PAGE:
Michael Li was a man of few principles. He was driven by two things: making money and making even more money. The son of UK immigrants, he was sent to boarding school from the age of seven to eighteen by his ambitious parents who wanted to ensure that he mingled and nurtured what they hoped would be the lifelong relationships with the finest of English society that money could buy.
Michael mingled with the finest, all right. He mingled with the finest offspring of Burmese army despots. He mingled with the children of English aristocracy whose education was mostly funded by their grandmothers. He mingled with the sons of Bollywood royalty and with the sons of Africa’s finest. Somewhere, in the midst of all his mingling, he concluded that he preferred his African connections.
In the early 2000s, when China began making noises about developing Afro-Chinese relationships, Michael emerged as the natural middleman to negotiate the vital contracts that would secure Chinese interests in the region. He didn’t ask for much, just 1% of the contract worth.
Right now, he had other, bigger dreams; he wanted to develop the gambling industry in Nigeria.
Michael Li wasn’t interested in the lottery. Every country had a national lottery, which, for Michael was the lowest form of gambling. It lacked finesse and glamour. His dreams were much bigger; he wanted to build the kind of casino that would attract people from all over the world. He envisioned a kind of Vegas, but bigger and better. And he knew exactly where he would build it. Somewhere in the northern part of Nigeria. He batted away security concerns with a single sentence: “Even terrorists worship money.”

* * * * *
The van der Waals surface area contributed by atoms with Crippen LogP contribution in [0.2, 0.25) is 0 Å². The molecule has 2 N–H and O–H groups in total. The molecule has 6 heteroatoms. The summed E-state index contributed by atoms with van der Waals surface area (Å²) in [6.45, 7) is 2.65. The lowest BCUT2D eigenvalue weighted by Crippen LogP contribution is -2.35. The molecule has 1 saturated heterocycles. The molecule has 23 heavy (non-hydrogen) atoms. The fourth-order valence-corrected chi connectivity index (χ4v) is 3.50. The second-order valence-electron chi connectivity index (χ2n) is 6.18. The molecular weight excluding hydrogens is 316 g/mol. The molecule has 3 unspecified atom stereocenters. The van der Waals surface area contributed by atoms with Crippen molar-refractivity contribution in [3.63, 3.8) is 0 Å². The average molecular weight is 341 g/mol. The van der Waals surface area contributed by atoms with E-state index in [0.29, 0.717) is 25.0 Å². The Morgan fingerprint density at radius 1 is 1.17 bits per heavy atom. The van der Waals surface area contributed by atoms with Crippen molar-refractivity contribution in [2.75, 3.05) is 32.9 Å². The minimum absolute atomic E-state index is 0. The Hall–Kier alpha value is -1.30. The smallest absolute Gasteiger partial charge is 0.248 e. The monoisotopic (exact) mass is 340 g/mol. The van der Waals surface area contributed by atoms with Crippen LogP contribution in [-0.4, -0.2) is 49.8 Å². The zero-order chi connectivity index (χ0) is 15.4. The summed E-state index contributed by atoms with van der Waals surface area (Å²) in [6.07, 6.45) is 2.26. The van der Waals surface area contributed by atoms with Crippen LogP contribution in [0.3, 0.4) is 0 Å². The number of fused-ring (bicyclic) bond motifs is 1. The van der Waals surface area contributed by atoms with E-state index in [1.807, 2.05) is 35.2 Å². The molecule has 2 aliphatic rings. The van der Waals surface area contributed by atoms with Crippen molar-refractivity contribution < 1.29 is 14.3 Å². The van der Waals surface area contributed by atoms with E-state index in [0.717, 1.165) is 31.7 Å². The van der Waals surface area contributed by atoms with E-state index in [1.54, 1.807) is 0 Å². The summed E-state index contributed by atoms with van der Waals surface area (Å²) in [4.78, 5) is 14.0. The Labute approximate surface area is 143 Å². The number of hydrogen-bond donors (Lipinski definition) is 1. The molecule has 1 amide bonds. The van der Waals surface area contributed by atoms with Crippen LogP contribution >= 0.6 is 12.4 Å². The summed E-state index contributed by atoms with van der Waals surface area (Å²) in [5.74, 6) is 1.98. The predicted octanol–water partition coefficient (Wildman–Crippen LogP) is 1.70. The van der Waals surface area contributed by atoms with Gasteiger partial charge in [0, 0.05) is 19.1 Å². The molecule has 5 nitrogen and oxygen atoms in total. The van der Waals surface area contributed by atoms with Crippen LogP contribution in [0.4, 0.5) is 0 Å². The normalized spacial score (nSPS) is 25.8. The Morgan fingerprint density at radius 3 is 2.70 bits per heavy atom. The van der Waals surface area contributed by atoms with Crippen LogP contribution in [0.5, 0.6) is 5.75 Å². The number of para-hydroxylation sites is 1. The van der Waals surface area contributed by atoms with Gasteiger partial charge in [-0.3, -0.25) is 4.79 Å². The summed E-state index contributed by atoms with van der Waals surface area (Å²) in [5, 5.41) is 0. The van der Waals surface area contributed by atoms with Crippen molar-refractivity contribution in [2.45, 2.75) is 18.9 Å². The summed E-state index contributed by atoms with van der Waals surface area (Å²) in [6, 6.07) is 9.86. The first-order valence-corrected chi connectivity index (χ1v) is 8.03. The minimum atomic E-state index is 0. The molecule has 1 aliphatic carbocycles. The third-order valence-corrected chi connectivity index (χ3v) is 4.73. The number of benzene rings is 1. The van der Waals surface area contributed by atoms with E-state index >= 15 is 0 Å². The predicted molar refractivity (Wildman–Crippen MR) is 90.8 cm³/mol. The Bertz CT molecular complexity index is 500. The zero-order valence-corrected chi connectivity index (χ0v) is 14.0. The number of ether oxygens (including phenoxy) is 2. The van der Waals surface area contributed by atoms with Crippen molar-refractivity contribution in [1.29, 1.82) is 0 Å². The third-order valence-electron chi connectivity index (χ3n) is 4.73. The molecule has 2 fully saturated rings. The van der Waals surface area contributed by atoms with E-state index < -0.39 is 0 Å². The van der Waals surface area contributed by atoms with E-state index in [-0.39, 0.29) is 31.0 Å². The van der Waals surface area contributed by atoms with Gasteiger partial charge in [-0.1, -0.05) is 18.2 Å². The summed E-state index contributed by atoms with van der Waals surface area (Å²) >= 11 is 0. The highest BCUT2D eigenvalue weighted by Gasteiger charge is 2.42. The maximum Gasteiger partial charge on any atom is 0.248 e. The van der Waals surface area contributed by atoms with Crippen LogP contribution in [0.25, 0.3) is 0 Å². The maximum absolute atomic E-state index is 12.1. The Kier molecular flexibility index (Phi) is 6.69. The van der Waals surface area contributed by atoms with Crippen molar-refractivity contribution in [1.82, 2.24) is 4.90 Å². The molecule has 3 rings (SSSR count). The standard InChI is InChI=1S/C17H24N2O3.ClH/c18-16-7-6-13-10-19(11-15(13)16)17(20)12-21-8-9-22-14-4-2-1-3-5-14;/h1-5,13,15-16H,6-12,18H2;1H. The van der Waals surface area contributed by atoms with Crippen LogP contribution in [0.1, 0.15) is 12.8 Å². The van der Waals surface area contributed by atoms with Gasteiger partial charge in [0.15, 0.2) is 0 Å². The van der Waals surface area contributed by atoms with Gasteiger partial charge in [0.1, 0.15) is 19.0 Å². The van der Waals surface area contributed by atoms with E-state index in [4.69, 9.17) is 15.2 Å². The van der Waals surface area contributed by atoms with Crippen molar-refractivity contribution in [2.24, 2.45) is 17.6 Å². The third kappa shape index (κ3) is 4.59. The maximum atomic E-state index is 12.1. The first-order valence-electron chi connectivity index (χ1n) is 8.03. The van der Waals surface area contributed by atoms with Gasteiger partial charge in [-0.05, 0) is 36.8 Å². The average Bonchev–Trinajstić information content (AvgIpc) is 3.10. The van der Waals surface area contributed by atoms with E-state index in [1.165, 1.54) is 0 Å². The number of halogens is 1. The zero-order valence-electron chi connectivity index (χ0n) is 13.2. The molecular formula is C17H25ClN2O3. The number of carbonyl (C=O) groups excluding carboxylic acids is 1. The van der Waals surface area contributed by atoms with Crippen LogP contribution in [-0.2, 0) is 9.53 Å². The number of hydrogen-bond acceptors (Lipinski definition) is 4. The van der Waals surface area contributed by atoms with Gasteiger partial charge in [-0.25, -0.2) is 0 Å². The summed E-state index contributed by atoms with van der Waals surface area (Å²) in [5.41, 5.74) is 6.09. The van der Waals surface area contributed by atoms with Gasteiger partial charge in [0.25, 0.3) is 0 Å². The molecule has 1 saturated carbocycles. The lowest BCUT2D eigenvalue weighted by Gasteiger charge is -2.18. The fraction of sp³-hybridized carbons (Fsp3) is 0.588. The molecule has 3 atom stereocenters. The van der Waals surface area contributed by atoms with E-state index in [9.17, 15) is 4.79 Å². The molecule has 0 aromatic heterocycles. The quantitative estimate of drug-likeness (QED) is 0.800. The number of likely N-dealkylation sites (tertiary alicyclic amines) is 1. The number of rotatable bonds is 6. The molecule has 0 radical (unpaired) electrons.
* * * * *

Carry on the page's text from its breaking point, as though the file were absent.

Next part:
And this is how I introduced Michael to the readers. As the (completed, yay!) manuscript is still in its raw form (I finished it a few weeks ago and I haven’t started editing it, yet), his entree might change.
Looking for Bono is a satire, and loosely based on my observations in the field as a human rights worker. So yes, Michael’s character as a Chinese man in Nigeria was intentional; one can’t write a book about Africa without writing about Chinese involvement in the continent – it’s impossible.
I must admit that I was unsure about Michael’s character all through the writing process, and I still am. Let’s just say that with him, things are rather nebulous – nothing is set in stone.
Michael’s character has also helped me to explore Afro-Asian relationships with something akin to anthropological zeal.
In the book, he has a relationship of sorts with a Nigerian woman. Inter-racial relationships in Nigeria, much like the rest of Africa, are not uncommon. However, it’s rare to find one with an African woman and Asian male. It’s usually the other round.
The relationship threw up all kinds of complications for me, not just in terms of developing their characters, but also had me questioning myself on why I wanted them to have the relationship in the first place. Only time will tell if the relationship makes the final edit, because I’m still not sure if it works with the story.
This is my last post on Looking for Bono, for now. In a few weeks, I’ll start working on my new book, I, Joshua. Creatively, I’m loving this stage of my writing life. I’m writing without restriction and
it’s a great feeling it’s freaking amazing.